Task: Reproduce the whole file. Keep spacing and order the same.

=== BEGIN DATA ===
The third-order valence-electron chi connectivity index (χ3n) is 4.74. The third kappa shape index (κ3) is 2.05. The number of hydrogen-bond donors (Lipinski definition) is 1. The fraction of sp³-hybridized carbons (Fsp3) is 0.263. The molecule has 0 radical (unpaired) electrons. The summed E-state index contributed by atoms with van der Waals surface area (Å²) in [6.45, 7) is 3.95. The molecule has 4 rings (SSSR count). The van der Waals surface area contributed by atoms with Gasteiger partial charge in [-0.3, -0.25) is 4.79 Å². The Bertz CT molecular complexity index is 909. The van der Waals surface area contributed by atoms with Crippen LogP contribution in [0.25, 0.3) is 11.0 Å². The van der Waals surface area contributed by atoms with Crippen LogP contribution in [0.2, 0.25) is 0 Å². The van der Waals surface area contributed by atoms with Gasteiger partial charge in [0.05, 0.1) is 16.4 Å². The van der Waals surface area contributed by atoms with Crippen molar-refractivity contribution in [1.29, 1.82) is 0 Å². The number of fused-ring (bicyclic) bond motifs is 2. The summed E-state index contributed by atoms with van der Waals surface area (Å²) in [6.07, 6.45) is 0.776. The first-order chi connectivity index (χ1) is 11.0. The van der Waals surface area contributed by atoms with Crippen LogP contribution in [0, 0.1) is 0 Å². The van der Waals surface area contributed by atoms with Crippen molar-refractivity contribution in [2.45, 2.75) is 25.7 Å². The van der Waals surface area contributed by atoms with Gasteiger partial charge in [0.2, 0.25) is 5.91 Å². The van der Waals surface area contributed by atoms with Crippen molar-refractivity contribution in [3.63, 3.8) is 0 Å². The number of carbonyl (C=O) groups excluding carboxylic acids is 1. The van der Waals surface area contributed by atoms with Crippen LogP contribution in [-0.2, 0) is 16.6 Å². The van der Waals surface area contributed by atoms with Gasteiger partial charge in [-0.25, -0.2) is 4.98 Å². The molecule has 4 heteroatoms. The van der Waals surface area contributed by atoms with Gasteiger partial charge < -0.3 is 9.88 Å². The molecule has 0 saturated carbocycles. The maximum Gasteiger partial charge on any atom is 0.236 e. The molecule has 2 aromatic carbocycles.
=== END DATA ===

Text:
The third-order valence-electron chi connectivity index (χ3n) is 4.74. The third kappa shape index (κ3) is 2.05. The number of hydrogen-bond donors (Lipinski definition) is 1. The fraction of sp³-hybridized carbons (Fsp3) is 0.263. The molecule has 0 radical (unpaired) electrons. The summed E-state index contributed by atoms with van der Waals surface area (Å²) in [6.45, 7) is 3.95. The molecule has 4 rings (SSSR count). The van der Waals surface area contributed by atoms with Gasteiger partial charge in [-0.3, -0.25) is 4.79 Å². The Bertz CT molecular complexity index is 909. The van der Waals surface area contributed by atoms with Crippen LogP contribution in [0.25, 0.3) is 11.0 Å². The van der Waals surface area contributed by atoms with Crippen LogP contribution in [0.2, 0.25) is 0 Å². The van der Waals surface area contributed by atoms with Gasteiger partial charge in [0.05, 0.1) is 16.4 Å². The van der Waals surface area contributed by atoms with Crippen molar-refractivity contribution in [1.29, 1.82) is 0 Å². The number of fused-ring (bicyclic) bond motifs is 2. The summed E-state index contributed by atoms with van der Waals surface area (Å²) in [6.07, 6.45) is 0.776. The first-order chi connectivity index (χ1) is 11.0. The van der Waals surface area contributed by atoms with Crippen LogP contribution in [0, 0.1) is 0 Å². The van der Waals surface area contributed by atoms with Crippen molar-refractivity contribution in [2.45, 2.75) is 25.7 Å². The van der Waals surface area contributed by atoms with Gasteiger partial charge in [0.2, 0.25) is 5.91 Å². The van der Waals surface area contributed by atoms with Crippen molar-refractivity contribution in [3.63, 3.8) is 0 Å². The number of carbonyl (C=O) groups excluding carboxylic acids is 1. The van der Waals surface area contributed by atoms with Crippen LogP contribution in [-0.2, 0) is 16.6 Å². The van der Waals surface area contributed by atoms with Gasteiger partial charge in [-0.25, -0.2) is 4.98 Å². The molecule has 4 heteroatoms. The van der Waals surface area contributed by atoms with Gasteiger partial charge < -0.3 is 9.88 Å². The molecule has 0 saturated carbocycles. The maximum Gasteiger partial charge on any atom is 0.236 e. The molecule has 2 aromatic carbocycles.